Will MahafTy in 1866 — later wrote of the nightmare of pedaling a century on a tandem with a companion one hundred pounds heavier than himself.

Dr. Perry Doolittle, of Aylmer, Ont., one of the founders of the Canadian Wheelmen’s Association and later founder of the Ontario Motor League and the Good Roads Association, often finished his century being led along a country rut by a boy carrying a lantern.

Races were getting more select and professional, and racing champions were lionized. Ed Spooner, of Chicago, rode three hundred and seventy-five miles in twenty-four hours. A four-man relay set records for various distances which have never been equaled. Then in 1899 Charles Murphy, of New York, earned himself the lifelong name of "Mile-aMimite” Murphy by cycling over a special mile of boards behind a Long Island Railway engine in just under fiftyeight seconds.

The most famous race in North America was the Dunlop Trophy Race, a twenty-mile annual classic held on Toronto’s Kingston Road. A publicity man's dream came true at the first running in 1894 when the judge’s decision —awarding the five-foot silver trophy to (lie Athaeneum Club, of Toronto— was challenged in court by the bitter, second-place finishers, the Royal Canadians.

Newspapers as far away as New Orleans flayed the story. Poets sang of its drama. Did the Athaeneum’s Tom McCarthy actually circle around the barrel marking the halfway point, or did he cut across the front?

The courts ruled that McCarthy had fairly circled the barrel, and ordered Dunlop's to give the trophy to the Athaeneum Club. But till the race itself ceased in 1926. each fresh winner took with him the ghost of a barrel on which McCarthy’s shadow fell—or did it?

What cooled the passionate ardor of the bicycle craze was never understood, even by those most involved. As the century closed, things seemed the same as ever. Each Sunday the highways and country inns were clogged with thousands of cyclists. Thousands more boys and girls rode up and down the paved strips in town, and another horde was reported heading for the Klondike gold rush on specially built machines.

Parking a bike was a problem in downtown Vancouver or even Stratford. A fanciful article in the New York Journal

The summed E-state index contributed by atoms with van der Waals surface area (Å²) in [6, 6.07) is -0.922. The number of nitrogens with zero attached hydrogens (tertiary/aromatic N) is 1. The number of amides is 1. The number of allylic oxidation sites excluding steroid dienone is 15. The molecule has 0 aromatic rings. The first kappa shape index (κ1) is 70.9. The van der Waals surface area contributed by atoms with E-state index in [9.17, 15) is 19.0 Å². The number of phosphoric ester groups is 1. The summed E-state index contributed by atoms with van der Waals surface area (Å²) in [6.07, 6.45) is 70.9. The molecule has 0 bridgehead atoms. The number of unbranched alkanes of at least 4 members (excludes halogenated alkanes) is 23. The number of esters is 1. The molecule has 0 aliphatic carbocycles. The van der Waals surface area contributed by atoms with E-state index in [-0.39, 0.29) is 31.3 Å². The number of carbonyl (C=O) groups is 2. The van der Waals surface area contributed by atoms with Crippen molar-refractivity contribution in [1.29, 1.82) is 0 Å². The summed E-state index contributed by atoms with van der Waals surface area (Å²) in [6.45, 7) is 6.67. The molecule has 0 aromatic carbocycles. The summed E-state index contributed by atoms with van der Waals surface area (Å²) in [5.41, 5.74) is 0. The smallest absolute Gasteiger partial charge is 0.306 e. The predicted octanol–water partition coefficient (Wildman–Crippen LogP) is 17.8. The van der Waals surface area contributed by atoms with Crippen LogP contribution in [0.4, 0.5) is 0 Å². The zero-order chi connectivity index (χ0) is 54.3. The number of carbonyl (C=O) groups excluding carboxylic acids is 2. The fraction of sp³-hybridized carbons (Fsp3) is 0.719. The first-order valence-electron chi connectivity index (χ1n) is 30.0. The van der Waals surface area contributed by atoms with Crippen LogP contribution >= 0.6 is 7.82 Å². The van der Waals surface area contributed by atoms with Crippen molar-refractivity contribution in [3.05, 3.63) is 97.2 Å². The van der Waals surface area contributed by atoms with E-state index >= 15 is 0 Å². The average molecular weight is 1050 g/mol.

prophesied bikes would jam the streets a hundred years hence. There was talk of a new bike without a chain, and ads for the models of 1900 showed the longawaited coaster brake as standard equipment.

Horseless carriages were a bit of a nuisance, but not much. The people who attended the first auto show in Madison Square Garden in 1900 were not the same people who attended the annual bike show there. Mainly the rich went to the auto show. Everybody went to the bike show.

Newspapers still had to have a wheel column to gain circulation. Winnipeggers smiled to see themselves addressed as “VELOCI PEDESTRI AN ESTICA LI NAIRANOLOGESTS” (by the Bishop Furniture Co., trading on the widespread interest in cycling to catch the reader’s eye and so draw attention to the furniture— and bicycles—that Bishop’s so'd). Ottawans grimaced to find a local poet parodying the well-known Elizabethan poem beginning, "Come live with me and be my love." with. "Come ride with me and be my love.” Ivory Soap, in its new sales campaign, claimed its product was not only a great cleanser but a fine bikechain lubricant as well. A newspaper filler that found many takers was the o!d theme. “A bicycle built for two is one that Ma rides and Pa fixes."

Everything seemed the same as usual, or better. In 1900 a record total of 1.000.000 bikes was produced in the U. S.. and the census showed that one person in twelve owned a machine.

Behind the scenes, however, what the papers later called “the fad for formation of trusts” was tying up nearly all U. S. bicycle firms in one gigantic cartel, the American Bicycle Co. In 1X99 this juggernaut tried to take over Canadian firms as well, but the formation of several Canadian companies into the Canada Cycle and Motor Co. (CCM) foiled the attempt.

The trust decided that since anyone wanting a bike had to buy from them, there was no need for either salesmen or advertising. At one stroke this removed seventy-five hundred salesmen and about seventy-five periodicals that had formerly lived, worked, joked and sold nothing but bicycles. The League o1’ American Wheelmen had to suspend io own weekly publication for lack of ad vertising. The result was disastrous. Deprived of the chatter, the banter and Bi -cycling news about what others were doing, the interest faded. In an incredibly short time the whole pattern of life that had been built around the wheel began to disintegrate.

By 1904 U. S. bike production had sagged to two hundred and fifty thousand units. Possibly it might have done so anyway, but the trust’s action certainly hastened this decline. The damage had been done. The illusion of camaraderie—one of the wheel’s great attractions—had been shattered. Ehe rich and the rest now rode separate trails.

The hottest thing on wheels was no longer a scorcher on a geared-up bike, but a madman on a motorcycle or racing car—both for the time being beyond the purse or mechanical abilities of the deacon, the grocery boy or the farmer's wife.

Later, during periods of war or depression, men and women would again turn to the wheel. But never again would they look upon it with uncritical adoration, as in the crazy, glorious days when wheelmen owned the world. ★